dord (d├┤rd), n. density of mind; chiefly exhibited by one who attempts to demonstrate supposed knowledge --adj. dord'ish

11.23.2007

Ransomed

Forgiven. Alive. Servant. I love the thoughtful responses to my last post. We can easily become over-familiar with the vocabulary of the Cross, and cease to consider the significance of the words we use so often. I don't think that one word can encapsulate all that we are and all that we have received in Christ, but I do think that some words are particularly packed with meaning, and I know that it's worthy thing to take time to consider them.

So yes, I did have a word in mind when I asked that question in my last post. I've been thinking, of late, about what it means that we have been ransomed. This word had been on my mind earlier this year. Then, this month, a chapter in The Cross of Christ brought it back to the forefront of my thoughts. In the chapter called "The Salvation of Sinners," John Stott discusses four words which together describe our salvation: propitiation, redemption, justification, and reconciliation. (I hope to write more about the book, and especially that chapter, sometime soon.)

In the section on redemption, Stott writes that "[We] have been 'ransomed' by Christ, not merely 'redeemed' or 'delivered' by him." This has had me thinking about the significance of being ransomed, beyond merely being redeemed or delivered or freed. Also contributing to my thoughts on this word were the following verses, which I read in my devotions earlier this week.
"Truly no man can ransom another, or give to God the price of his life, for the ransom of their life is costly and can never suffice, that he should live on forever and never see the pit. . . But God will ransom my soul from the power of Sheol, for he will receive me."
--Psalm 49:7-9, 15 (ESV)

If we want to understand a word, one thing that we can do is look at the dictionary: a consideration paid or demanded for the release of someone or something from captivity.
  • If we have been ransomed, then we were in captivity.
  • If we have been ransomed, then we have been released from captivity.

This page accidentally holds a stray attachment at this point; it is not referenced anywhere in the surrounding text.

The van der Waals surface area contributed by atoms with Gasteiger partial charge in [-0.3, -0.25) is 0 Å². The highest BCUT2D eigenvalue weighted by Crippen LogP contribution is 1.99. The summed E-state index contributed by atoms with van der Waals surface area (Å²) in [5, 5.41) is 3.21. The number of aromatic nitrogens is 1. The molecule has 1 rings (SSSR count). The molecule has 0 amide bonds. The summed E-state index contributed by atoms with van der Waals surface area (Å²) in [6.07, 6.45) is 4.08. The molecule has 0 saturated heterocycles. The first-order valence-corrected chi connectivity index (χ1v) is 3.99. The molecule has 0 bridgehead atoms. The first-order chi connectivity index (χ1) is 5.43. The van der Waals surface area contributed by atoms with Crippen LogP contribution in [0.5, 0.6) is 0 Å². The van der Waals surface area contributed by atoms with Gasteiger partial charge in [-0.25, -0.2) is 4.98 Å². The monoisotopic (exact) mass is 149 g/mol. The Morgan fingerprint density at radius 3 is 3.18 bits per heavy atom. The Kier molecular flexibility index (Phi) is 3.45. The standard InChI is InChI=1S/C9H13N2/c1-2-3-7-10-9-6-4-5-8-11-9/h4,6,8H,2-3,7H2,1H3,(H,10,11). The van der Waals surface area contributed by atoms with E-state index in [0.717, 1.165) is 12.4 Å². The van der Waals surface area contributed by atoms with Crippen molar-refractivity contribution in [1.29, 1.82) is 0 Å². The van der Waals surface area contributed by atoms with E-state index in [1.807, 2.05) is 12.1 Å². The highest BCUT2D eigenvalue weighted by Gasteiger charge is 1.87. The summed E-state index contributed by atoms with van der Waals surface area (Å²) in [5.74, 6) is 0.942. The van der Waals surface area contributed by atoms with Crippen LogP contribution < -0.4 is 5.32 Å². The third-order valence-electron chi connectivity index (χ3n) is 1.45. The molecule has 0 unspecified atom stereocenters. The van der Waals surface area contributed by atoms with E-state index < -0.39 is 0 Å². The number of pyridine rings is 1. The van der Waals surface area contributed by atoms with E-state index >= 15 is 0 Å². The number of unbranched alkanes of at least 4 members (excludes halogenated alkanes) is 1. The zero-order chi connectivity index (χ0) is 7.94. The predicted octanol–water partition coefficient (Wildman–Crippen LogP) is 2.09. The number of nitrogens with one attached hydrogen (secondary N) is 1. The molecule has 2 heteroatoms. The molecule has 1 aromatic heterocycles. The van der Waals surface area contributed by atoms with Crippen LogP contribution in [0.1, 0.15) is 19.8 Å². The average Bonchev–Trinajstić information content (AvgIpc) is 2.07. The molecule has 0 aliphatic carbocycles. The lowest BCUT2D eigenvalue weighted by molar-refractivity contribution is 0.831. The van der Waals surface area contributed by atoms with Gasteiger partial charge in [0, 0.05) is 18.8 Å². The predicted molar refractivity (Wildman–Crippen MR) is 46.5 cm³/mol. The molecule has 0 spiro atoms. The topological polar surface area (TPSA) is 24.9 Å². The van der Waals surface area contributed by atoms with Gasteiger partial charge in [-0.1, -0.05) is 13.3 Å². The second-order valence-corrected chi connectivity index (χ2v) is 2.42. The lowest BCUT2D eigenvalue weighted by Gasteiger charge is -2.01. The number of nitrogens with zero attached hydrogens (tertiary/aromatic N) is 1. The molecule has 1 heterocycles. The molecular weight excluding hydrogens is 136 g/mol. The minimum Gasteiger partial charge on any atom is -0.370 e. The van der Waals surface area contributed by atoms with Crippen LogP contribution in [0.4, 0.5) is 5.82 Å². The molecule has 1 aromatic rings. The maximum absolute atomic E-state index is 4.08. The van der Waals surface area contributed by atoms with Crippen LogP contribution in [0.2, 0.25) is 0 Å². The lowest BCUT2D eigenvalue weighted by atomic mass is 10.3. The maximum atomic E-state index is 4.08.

• If we have been ransomed, then a price had to be paid. There was no chance of merely "escaping."
  • If we have been ransomed, then someone else paid the price.
  • Finally, the word ransomed is also in the past tense. It means that it is finished. The price has been paid in full. We are not being ransomed. We have been ransomed.

But the Scriptures instruct us far beyond the dictionary.
  • From the Scriptures we see that we were in captivity to sin (John 8:34).
  • From the Scriptures we see that we are no longer in captivity because we are alive in Christ Jesus (Ephesians 2:5).
  • From the Scriptures we see that a price had to be paid, yet that no man could pay it (Psalm 49:7).
  • From the Scriptures we see that Jesus Christ paid our ransom with His own blood (Revelation 5:9).
  • From the Scriptures we see that it was finished at the cross (John 19:30), and that Jesus Christ sat down at the right hand of the Father (Hebrews 10:12).

Labels: ,

3 Comments:

Blogger Clear Ambassador said...

Interesting, Jason. And articulate, as always :-)

I have a thought: due to something God was brewing up in my Dad back a few months ago, and a chapter I read in "Knowing God" by JI Packer, I wonder if perhaps the most correct answer to your question is "son."

It may not imply as many aspects of our salvation as other words, but I think it utterly describes our current and future state, and how we are to move forward in this life. I don't think any other word fully conveys the extent of our salvation and status and hope. (Past, present and future. Aha!)
Ransomed describes something that's been done for me. Son describes what I am.

More than enemies, more than captives ransomed (perhaps by some distant philanthrope), more than servants trying to please God, more even than friends, courtiers or attendants in the hall of the Great King, we are sons of the Great King.. with all the power, the calls to duty, the history, and the hope of that state.

What do you think?

12/05/2007 12:56 PM

 
Anonymous stephen said...

I think clear ambassador (that seems akward) is probably on to something. Even as I wrote my comment, I kind of felt this. Son probably best describes God's past, present, and future work in and for us. But I don't think that this narrows our spiritual aspects and roles. We need to seek to understand and to cherish the fullness of our salvation. That we are ransomed, forgiven, servants, etc. these are jewels, but that we are made children of God (Jn. 1:12), surely this is the crown jewel. If we lay hold of any of these other things to the neglect of sonship, I think we easily stray into error.

12/06/2007 8:32 PM

 
Blogger Jason said...

Thanks for sharing those insights, guys. Having conversations like this is my favorite aspect of blogging.

I especially like the reference to Packer's Knowing God spurring thoughts on the subject. There's nothing like a solid book to move our minds from the mundane to the eternal--in a way that transforms our outlook on the rest of life.

As I said in the post, I don't think that one word can encapsulate everything. I agree that no better word comes to mind to describe our current relationship with God than "son."

Of course, without taking into account other words and the doctrine behind them (ransomed, etc.), there are some who would say "But of course we are children of God," as though we never could've been anything else, and no price had to be paid by God Himself for us to be adopted as sons.

But this bears repeating, especially for its emphasis on believing and upholding the complete word of God.
"If we lay hold of any of these other things to the neglect of sonship, I think we easily stray into error."

12/09/2007 6:22 PM

 

Post a Comment

<< Home